BEND, Ore. — On Wednesday, the U.S. Ski Team (USST) headed out to ski with some Bend springtime essentials: klister (they were classic skiing), shorts or tights, tank top, sunglasses and SPF 30.
In Bend for an on-snow camp — the first of the 2016/2017 season — the USST is focused on high-volume training loads and an opportunity to fine-tune technique.
As the team gathered in Mt. Bachelor’s nordic lodge, USST women’s coach Matt Whitcomb cued up a video for the team to view. For three minutes it was silence as the they observed World Cup footage of master cross-country technicians — no surprise that one skier highlighted was Norway’s Martin Johnsrud Sundby. On view and dissected by Whitcomb’s keen eye was the ugly-duckling of moving up steeps while classic skiing: the herringbone.
After Whitcomb summarized what he saw as the key herringbone take-aways, the team hit the sun and snow.
The men’s team was up first, cycling up and down a steep and sustained section of track. Whitcomb explained the portion of trail they had chosen for the technique session was reflective of some tricky trail sections in Falun, Sweden, where skiers must transition quickly from striding to herringboning and back to striding.
Erik Bjornsen, fresh off a World Cup campaign where he showed improved results in the later half of the season, worked with head coach Chris Grover on the finer points of uphill efficiency. Equipped with iPads, the coaches were able to video each skier and provide real-time feedback.
During the technique drill, Ian Torchia, the newly minted USST development team member and Northern Michigan University student-athlete, benefited from mirroring USST veteran Andy Newell’s refined classic skiing. After skiing behind Newell, Torchia spoke with USST Development Coach Bryan Fish, who offered concrete suggestions to tweak his skiing.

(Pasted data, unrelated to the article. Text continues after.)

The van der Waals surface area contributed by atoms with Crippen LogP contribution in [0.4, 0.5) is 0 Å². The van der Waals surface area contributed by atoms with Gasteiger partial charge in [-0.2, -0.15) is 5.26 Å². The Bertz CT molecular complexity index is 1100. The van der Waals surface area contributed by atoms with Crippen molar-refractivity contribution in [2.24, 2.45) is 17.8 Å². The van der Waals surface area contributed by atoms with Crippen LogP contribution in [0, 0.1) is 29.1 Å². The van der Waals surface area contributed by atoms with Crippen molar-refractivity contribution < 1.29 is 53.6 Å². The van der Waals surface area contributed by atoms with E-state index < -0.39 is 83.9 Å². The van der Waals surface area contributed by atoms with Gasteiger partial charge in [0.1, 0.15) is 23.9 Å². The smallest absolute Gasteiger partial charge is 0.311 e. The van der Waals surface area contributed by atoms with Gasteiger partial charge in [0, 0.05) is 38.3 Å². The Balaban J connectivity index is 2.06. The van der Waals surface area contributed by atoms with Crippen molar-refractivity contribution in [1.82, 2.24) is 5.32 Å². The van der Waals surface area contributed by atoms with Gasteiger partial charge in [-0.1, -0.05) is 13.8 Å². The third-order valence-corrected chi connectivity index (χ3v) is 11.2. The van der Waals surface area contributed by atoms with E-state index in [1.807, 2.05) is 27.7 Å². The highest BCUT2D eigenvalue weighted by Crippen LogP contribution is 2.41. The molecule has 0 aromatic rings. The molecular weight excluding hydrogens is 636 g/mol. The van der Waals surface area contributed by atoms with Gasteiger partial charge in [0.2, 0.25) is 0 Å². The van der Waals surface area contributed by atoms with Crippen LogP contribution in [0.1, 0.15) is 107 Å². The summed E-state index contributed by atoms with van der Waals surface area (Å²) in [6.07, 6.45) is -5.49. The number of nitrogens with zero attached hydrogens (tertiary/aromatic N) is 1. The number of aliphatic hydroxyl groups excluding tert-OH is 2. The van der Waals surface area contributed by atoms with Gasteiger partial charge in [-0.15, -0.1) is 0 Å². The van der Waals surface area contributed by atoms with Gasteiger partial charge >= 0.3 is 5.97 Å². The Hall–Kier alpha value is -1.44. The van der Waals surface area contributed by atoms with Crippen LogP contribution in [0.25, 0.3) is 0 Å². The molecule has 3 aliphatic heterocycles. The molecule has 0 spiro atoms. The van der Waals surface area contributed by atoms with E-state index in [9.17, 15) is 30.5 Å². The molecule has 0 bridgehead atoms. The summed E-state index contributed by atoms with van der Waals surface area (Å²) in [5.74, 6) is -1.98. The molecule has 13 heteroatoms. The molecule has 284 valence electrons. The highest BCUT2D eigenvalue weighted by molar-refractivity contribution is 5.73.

As the men’s team skied off, the women trickled in and began their technique drills. USST A-team member Sadie Bjornsen worked closely with Whitcomb, focusing on driving her knee forward and to “bound” as she high-tempoed up the track.
Bend Camp is historically a time for skiers and coaches to review logistics for the coming year and begin the process of waking the body up. It’s also at camps like this where the coaching staff can observe skiers early in the training season and provide advice as they head back to their home clubs to work with non-USST coaches.
After wrapping up the session, FasterSkier caught up with Jessie Diggins and Newell. Diggins has turned a corner in terms of her sprint and distance skiing; she ranked eighth overall this season on the World Cup. Loving the day with the sun and snow, Diggins noted it’s good to be back in Bend.
Newell, who only months ago mulled retirement or a reduced World Cup schedule, said he was rejuvenated and glad to be skiing in May and motivated for the grind ahead.
The USST will remain in Bend for another week of on-snow training.
Jason lives in Bend, Ore., and can often be seen chasing his two boys around town. He’s a self-proclaimed audio geek. That all started back in the early 1990s when he convinced a naive public radio editor he should report a story from Alaska’s, Ruth Gorge. Now, Jason’s common companion is his field-recording gear.